As 2011 comes to a close, it’s a good time to reflect on the last year’s worth of blogging.
I began to consciouly write more better theological essays for Veritas Domain beginning in 2010. This year, I’ve attempted to continue in the vein begun in 2010 of writing essays concerning the inter-relationship of various theological disciplines, having been shaped by the framework and insight of Cornelius Van Til’s Presuppositional Apologetics and John Frame’s Multiperspectivalism that Christianity alone can account for the unity, diversity and beautiful inter-relating facets of various academic or theological disciplines (such as hermeneutics, eschatology, Messianic prophecies, apologetics, apologetic tactics and exegesis). The inter-relationship and the coherence of how all things come together has made me have a deeper desire to stand at awe at God for the coherence of His truth. It makes me want to worship Him!
I hope to continue further exploration and writing next year. In contrast with 2010, I think 2011 has been a year where I was more conscious of hermeneutics in what I wrote, and more focused on being driven by exegesis.
Here are the few essays that I’ve attempted to go further indepth than my usual blogging posts, in my exploration for 2012 thus far:
1.) Has the Totality of Jeremiah 50-51 been fulfilled concerning Babylon?— Employing a historical-grammatical hermeneutics while being conscious of lexical meaning of Hebrew terms and extra-biblical history, I’ve tried to argue that the prophecies found in Jeremiah 50-51 demonstrate a future literal Babylon that will be a key player in eschatological events since the prophecied destruction still awaits in history. This is an application of historical grammatical heremenutics, attention to the Hebrew lexically and history towards the theological subject of eschatology.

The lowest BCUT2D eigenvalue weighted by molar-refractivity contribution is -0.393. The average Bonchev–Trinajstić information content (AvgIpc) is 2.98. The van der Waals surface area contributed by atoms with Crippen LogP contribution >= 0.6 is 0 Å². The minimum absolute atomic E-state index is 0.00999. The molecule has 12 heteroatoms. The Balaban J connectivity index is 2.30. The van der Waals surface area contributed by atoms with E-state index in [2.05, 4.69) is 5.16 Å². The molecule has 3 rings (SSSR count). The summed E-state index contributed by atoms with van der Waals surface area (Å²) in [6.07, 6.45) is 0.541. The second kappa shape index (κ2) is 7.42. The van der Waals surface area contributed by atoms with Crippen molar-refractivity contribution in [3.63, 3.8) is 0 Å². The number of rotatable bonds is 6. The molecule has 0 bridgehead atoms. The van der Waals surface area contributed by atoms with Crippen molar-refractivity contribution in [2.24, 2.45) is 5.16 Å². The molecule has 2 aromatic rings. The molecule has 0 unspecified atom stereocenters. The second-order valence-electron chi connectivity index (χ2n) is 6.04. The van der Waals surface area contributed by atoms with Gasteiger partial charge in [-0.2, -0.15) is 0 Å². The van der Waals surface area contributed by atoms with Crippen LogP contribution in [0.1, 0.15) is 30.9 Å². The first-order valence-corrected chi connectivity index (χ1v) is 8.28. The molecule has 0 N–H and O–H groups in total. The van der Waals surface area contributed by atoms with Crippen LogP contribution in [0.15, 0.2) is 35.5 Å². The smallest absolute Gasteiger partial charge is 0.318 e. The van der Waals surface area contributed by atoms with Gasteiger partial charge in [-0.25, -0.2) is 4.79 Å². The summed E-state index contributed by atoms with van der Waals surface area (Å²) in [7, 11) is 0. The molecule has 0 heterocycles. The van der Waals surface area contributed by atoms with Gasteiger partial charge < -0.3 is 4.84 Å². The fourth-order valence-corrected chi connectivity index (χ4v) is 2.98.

2.) Critique of Rob Bell’s Theological Method Behind his Soteriology— The biggest theological scandal of 2011 was Rob Bell’s soteriology (well, besides Harold Camping’s May 21st, 2011 false prophecy I suppose). I’ve attempted to critique the theological method of Rob Bell behind his soteriology with the consideration of he define (or redefine) terms, how he employ his proof text and his theological precommitments that would shape his hermeneutics (notably, his view of God’s love and “In-and-out” issue). I am driven here by the realization that one must be conscious not just their soteriology but also there theological methods.
3.) Jesus the Presuppositionalist? Debating the Issue of Authority (Luke 20:1-8)— Realizing the need for Presuppositional apologetics to be exegetically grounded in the text of Scripture, I’ve attempted to give exegetical support for the tactics of Presuppositional apologetics. I believe the exegetical support for Presuppositional apologetics is an area that can be furthered advance, and I’ve attempted to look at a passage in the Bible that haven’t recieve much attention of serious exegetes in support of a particular apologetics methodology. This is one sample chapter from my pre-pre-draft of my thesis (the thesis will look at the entirety of Luke 20, not just eight verses). I write this in the spirit of hoping to be an exegete hoping it will shape one’s method of apologetics while using a historical grammatical heremeneutics with relevant understanding of Second Temple Judaism informing us what Jesus opponents were like and appreciating more deeply Jesus’ apologetics.
4.) Presuppositional Apologetics, Prophecies Yahweh’s Challenges to False Gods–Not necessarily an essay here, but I have it here because the relationship of Theology Proper (God knowing the future), prophecies and apologetics against other religions is shortly mentioned here.
5.) Thoughts on the Use Testament Use of the Old Testament— Self-explanatory title.
6.) The Use of Psalm 118:24 and Isaiah 8:14 as Messianic Stone Prophecies in Luke 20 in light of Genesis 49 as Antecedent Theology— Use of antecedent theology of Genesis 49 in understanding Psalm 118:24 and Isaiah 8:14 as Messianic prophecies which Jesus used in his apologetics in Luke 20.